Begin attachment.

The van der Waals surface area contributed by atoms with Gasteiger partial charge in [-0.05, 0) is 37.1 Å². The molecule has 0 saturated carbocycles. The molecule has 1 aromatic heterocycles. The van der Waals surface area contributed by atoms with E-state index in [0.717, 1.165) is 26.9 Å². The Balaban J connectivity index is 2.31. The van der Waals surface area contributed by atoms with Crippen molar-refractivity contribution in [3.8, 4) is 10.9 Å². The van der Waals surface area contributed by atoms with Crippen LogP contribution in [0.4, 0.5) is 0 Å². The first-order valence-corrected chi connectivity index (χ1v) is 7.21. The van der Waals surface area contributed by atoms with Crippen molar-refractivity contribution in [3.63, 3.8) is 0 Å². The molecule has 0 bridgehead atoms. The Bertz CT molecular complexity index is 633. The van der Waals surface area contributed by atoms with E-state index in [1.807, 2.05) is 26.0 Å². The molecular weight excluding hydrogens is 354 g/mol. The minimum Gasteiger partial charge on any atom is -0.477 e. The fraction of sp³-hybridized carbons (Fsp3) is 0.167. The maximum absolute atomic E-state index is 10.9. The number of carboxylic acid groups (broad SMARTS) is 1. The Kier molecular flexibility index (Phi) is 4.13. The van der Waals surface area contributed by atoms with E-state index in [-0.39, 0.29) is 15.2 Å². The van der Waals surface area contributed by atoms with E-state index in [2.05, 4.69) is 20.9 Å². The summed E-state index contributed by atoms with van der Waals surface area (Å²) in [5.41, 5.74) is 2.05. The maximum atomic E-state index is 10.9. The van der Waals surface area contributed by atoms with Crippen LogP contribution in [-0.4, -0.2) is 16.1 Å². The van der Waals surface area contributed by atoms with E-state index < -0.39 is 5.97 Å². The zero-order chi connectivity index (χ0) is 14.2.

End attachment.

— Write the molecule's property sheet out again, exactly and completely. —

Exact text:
The van der Waals surface area contributed by atoms with Gasteiger partial charge in [-0.05, 0) is 37.1 Å². The molecule has 0 saturated carbocycles. The molecule has 1 aromatic heterocycles. The van der Waals surface area contributed by atoms with E-state index in [0.717, 1.165) is 26.9 Å². The Balaban J connectivity index is 2.31. The van der Waals surface area contributed by atoms with Crippen molar-refractivity contribution in [3.8, 4) is 10.9 Å². The van der Waals surface area contributed by atoms with Crippen LogP contribution in [0.4, 0.5) is 0 Å². The first-order valence-corrected chi connectivity index (χ1v) is 7.21. The van der Waals surface area contributed by atoms with Crippen molar-refractivity contribution in [3.63, 3.8) is 0 Å². The molecule has 0 bridgehead atoms. The Bertz CT molecular complexity index is 633. The van der Waals surface area contributed by atoms with E-state index in [1.807, 2.05) is 26.0 Å². The molecular weight excluding hydrogens is 354 g/mol. The minimum Gasteiger partial charge on any atom is -0.477 e. The fraction of sp³-hybridized carbons (Fsp3) is 0.167. The maximum absolute atomic E-state index is 10.9. The number of carboxylic acid groups (broad SMARTS) is 1. The Kier molecular flexibility index (Phi) is 4.13. The van der Waals surface area contributed by atoms with E-state index in [-0.39, 0.29) is 15.2 Å². The van der Waals surface area contributed by atoms with E-state index in [2.05, 4.69) is 20.9 Å². The summed E-state index contributed by atoms with van der Waals surface area (Å²) in [5.41, 5.74) is 2.05. The maximum atomic E-state index is 10.9. The van der Waals surface area contributed by atoms with Crippen LogP contribution in [-0.4, -0.2) is 16.1 Å². The van der Waals surface area contributed by atoms with E-state index < -0.39 is 5.97 Å². The zero-order chi connectivity index (χ0) is 14.2.